McAfee MWC 2019 – 550% increase in fake and malicious apps

McAfee MWC 2019

McAfee MWC 2019 announcements highlight the security issues with mobile phones and a 550% increase in fake and malicious apps.

McAfee’s Mobile Threat Report is scary stuff, and it is fitting that its release is at the world’s largest mobile trade show and congress – MWC 2019 in Barcelona.

McAfee MWC 2019 announcements will scare you – mobile malware is about three things

  • Getting in (to the device)
  • Searching for gems – contacts, passwords, photos, emails, messages (payload)
  • Exfiltrating that data (reward)

Smart malware is virtually undetectable – after all why but the hand that feeds you? Malware that does damage like wipe files is more for show after it has what it wants – your data.

McAfee says, “As we march toward an average of over 100 apps on our smartphones the smartphone is a key target for ransomware developers, identity thieves, and nation states.”

Getting in

  • Trojanised apps from legitimate app stores – hidden inside fake versions of popular apps games – Fake Fortnight is a prime suspect. Google works hard to keep fakes out, but sometimes they are there for hours to days
  • Third-party app stores if the phone is rooted (Asia and India)
  • SMS encouraging direct downloading (not via Google Play) of an app, e.g. to play a voice message from a ‘known’ person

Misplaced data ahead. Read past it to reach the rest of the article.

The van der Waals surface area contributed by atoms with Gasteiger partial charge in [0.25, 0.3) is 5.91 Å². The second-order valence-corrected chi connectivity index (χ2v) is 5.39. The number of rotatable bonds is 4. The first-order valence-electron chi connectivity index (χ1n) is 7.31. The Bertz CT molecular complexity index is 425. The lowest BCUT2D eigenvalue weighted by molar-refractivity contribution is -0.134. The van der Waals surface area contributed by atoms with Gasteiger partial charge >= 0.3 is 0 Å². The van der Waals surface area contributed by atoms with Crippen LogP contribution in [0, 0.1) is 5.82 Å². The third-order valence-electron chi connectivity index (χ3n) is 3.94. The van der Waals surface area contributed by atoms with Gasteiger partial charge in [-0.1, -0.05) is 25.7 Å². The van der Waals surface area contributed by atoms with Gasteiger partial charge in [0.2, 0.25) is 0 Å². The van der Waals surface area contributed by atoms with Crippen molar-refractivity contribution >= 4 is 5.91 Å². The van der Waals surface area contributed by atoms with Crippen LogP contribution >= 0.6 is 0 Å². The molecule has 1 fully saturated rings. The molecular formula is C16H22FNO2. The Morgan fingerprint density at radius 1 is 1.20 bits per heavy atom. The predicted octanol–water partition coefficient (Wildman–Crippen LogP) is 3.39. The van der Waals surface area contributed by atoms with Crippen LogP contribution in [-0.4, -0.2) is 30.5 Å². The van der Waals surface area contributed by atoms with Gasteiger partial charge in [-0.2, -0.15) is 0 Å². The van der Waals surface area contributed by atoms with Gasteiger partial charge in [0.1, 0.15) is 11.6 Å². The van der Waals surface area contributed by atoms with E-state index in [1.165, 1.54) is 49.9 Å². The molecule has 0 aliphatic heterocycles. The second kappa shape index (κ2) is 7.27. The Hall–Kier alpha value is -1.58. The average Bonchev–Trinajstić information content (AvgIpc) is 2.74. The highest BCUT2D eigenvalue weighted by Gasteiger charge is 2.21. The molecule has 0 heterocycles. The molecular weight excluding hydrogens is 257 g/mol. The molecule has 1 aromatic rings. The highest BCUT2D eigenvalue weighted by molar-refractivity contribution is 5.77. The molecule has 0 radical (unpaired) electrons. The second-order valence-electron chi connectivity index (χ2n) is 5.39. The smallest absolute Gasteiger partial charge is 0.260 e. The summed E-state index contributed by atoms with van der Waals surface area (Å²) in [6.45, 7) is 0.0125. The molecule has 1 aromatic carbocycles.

• Pieces of the puzzle. Undetectable pieces of the malware eventually join as users download more recommended apps or visit poisoned websites
McAfee MWC 2019

Fake apps are convincing, with the same images, music, and loading screens as the legitimate app. After prompting for a login, the user gives ‘mobile verification’ and then sent to a link with instructions on how to unlock their phone and get the game, porn etc.

McAfee MWC 2019


  • Often the malware ‘loader’ lies dormant running in the background until a trigger event
  • Cybercriminals are interested in money, not glory so the most usual actions are ad click fraud, distributed denial of service attacks, sending spam and phishing emails
  • Often a fake app asks for root access – never give it. This enables the malware to control the device and to do anything you could do on it.


In 2018 McAfee said there was a 77% increase in banking trojans and that number could only grow – regrettably it was right. Most of these fake apps were finance related – loan calculators, legitimate looking banking apps etc.

The malware collects the data it needs and then sends it via an encrypted tunnel to a command and control server.

McAfee MWC 2019

Other wonderful malware news

Social engineering is now a malware tool

McAfee says special interest groups (North Korean Defectors), special events (Israeli FIFA World Cup Fans), collectors etc are now the new targets.

The FoulGoal campaign Golden Cup app put spyware on victims’ devices. This app promises users streams of games from the Russian 2018 FIFA World Cup, as well as a searchable database of previous World Cup records. It stole the user’s phone number, device details, installed packages, data files, SMS messages, contacts, GPS details, and audio recordings. Most downloads were in the Middle East after a Twitter post in Hebrew promoted the app.